Virtual nuclear reactor will help learners acquire skills to enter the nuclear industry, with help from Ufi's VocTech Impact funding

It was a packed house with standing room only at the opening of the new National College for Nuclear (NCfN) Southern hub, based on the Cannington campus of Bridgwater and Taunton College. The newly built, state-of-the-art facility has been designed to deliver world-class training and skills development for the nuclear industry, in collaboration with EDF, and using an innovative curriculum funded by Ufi Charitable Trust and the Edge Foundation.

With the construction of the UK’s newest nuclear power station, Hinkley Point C, just a few miles from the college, the nuclear industry has a skills challenge ahead of them – according to Becky Pleasant (ECITB and Nuclear Skills Strategy Group) the sector requires 30,000 skilled roles over the coming years, which translates to 7,000 roles each year, double the current rate.

Becky went on to explain how this generation of learners have expectations about how they learn new skills that are very different to previous generations. She stressed the importance of looking for effective alternatives to traditional classroom learning, that includes using technology to develop high quality training which is flexible, innovative, relevant, timely, bite sized and easy to access.

A particular challenge for the nuclear industry is how to deliver training in a high risk, licensed environment where mistakes cannot be allowed to happen. Bridgwater & Taunton College’s innovative curriculum and learning solution has the potential to be applied across many industries around the UK and wider. With the help of Ufi’s VocTech Impact fund, the College are developing a physical replica of a nuclear reactor and combining with Virtual Reality scenarios, will allow students to experience working inside a nuclear reactor but in a risk-free and safe environment.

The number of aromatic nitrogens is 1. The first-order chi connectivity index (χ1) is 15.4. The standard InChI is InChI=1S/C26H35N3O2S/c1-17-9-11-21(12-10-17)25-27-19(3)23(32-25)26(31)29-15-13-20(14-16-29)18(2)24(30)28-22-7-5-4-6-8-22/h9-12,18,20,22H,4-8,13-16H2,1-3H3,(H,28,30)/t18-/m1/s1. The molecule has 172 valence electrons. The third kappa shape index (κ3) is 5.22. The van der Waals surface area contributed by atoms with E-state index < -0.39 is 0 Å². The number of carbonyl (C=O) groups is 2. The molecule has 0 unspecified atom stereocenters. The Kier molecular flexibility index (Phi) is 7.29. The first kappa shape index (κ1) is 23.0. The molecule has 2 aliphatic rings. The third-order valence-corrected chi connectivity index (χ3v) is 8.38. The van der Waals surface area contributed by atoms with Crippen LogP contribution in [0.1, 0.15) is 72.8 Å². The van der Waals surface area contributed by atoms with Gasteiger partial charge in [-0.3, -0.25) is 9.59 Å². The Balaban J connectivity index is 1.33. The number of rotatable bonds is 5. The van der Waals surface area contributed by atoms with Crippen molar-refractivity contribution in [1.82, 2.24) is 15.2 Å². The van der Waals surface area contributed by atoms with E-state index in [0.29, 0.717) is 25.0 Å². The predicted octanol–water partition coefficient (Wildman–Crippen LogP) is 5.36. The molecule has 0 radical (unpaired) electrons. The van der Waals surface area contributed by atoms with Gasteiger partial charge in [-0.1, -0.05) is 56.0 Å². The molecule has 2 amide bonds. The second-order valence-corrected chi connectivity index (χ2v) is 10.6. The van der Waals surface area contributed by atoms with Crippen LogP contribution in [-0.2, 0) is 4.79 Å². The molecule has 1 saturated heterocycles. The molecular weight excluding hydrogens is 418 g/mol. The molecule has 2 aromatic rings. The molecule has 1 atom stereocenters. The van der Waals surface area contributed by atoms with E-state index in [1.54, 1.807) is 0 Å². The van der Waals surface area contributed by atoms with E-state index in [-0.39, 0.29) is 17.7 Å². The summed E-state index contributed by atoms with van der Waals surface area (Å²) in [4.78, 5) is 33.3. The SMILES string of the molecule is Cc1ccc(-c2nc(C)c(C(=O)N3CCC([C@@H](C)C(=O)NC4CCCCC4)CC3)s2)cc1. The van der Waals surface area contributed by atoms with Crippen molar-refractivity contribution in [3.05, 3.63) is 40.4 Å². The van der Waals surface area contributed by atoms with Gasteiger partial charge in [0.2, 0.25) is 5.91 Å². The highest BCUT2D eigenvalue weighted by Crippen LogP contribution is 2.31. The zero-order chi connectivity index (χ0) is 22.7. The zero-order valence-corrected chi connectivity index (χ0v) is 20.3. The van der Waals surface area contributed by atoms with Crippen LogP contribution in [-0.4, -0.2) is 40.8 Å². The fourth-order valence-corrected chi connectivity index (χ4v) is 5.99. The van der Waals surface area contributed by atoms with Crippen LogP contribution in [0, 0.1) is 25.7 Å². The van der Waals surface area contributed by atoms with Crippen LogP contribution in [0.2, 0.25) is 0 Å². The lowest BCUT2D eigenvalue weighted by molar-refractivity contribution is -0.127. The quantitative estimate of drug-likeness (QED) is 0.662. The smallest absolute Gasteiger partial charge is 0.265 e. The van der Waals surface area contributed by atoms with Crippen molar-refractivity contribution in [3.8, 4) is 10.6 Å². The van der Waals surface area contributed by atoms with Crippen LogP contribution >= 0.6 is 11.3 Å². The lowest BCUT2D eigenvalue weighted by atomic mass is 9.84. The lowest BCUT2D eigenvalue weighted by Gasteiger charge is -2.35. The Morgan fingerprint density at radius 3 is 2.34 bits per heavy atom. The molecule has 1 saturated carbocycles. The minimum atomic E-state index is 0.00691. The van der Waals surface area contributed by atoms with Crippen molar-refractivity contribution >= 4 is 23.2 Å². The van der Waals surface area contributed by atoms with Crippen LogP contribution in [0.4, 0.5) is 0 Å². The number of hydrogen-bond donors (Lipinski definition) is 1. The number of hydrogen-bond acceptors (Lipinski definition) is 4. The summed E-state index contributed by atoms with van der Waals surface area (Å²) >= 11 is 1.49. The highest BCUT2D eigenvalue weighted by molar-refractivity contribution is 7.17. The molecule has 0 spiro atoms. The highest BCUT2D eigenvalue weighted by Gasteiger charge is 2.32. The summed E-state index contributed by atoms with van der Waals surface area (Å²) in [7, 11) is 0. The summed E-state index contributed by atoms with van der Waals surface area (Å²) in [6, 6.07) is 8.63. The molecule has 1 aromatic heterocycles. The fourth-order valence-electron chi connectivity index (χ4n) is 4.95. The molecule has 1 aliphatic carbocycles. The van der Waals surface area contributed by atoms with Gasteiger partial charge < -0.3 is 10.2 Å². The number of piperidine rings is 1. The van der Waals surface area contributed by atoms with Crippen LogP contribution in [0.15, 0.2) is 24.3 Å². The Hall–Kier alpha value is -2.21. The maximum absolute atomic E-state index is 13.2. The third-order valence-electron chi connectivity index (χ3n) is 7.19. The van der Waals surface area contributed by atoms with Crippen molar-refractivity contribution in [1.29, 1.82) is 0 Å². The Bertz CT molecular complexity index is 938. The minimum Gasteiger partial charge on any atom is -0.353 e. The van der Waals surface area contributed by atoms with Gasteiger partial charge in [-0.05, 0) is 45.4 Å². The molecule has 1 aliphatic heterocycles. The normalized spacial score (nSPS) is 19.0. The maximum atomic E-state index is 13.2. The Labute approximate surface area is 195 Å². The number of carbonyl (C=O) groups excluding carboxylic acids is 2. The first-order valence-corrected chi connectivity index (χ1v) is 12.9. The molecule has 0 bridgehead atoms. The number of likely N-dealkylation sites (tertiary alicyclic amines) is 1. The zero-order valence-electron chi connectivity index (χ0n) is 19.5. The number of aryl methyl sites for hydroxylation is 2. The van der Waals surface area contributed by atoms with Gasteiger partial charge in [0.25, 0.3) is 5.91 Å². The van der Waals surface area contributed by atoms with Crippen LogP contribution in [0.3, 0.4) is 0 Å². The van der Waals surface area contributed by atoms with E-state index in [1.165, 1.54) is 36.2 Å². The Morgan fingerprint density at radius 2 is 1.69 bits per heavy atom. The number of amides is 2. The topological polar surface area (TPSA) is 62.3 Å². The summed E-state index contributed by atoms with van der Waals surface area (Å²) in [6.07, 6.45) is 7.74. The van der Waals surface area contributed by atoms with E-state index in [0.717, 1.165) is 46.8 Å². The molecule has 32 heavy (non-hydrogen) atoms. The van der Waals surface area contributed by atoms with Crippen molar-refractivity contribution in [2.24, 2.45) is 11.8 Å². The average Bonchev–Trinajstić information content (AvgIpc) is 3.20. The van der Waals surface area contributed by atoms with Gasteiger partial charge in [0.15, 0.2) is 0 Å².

Industry training has previously only been available to those already within the sector. The College’s innovative approach creates a new vocational pathway, opening up access to those not currently in the industry, be that those looking to transfer their skills from other industries such as oil and gas, young people leaving school or mature students looking to retrain for a new career. The project has enabled the traditional curriculum to be turned on its head – the course enables different levels of students, from level 2 apprentices right through to undergraduates, and from different disciplines to work alongside and learn from each other. In doing so, Ufi hopes that, as well as helping train up the next generation of skills for the nuclear industry, other industries will be able to learn from the project’s experience, so that they too can implement high quality and effective learning for their sectors.

More information on Ufi's funding calls for 2018 can be found here.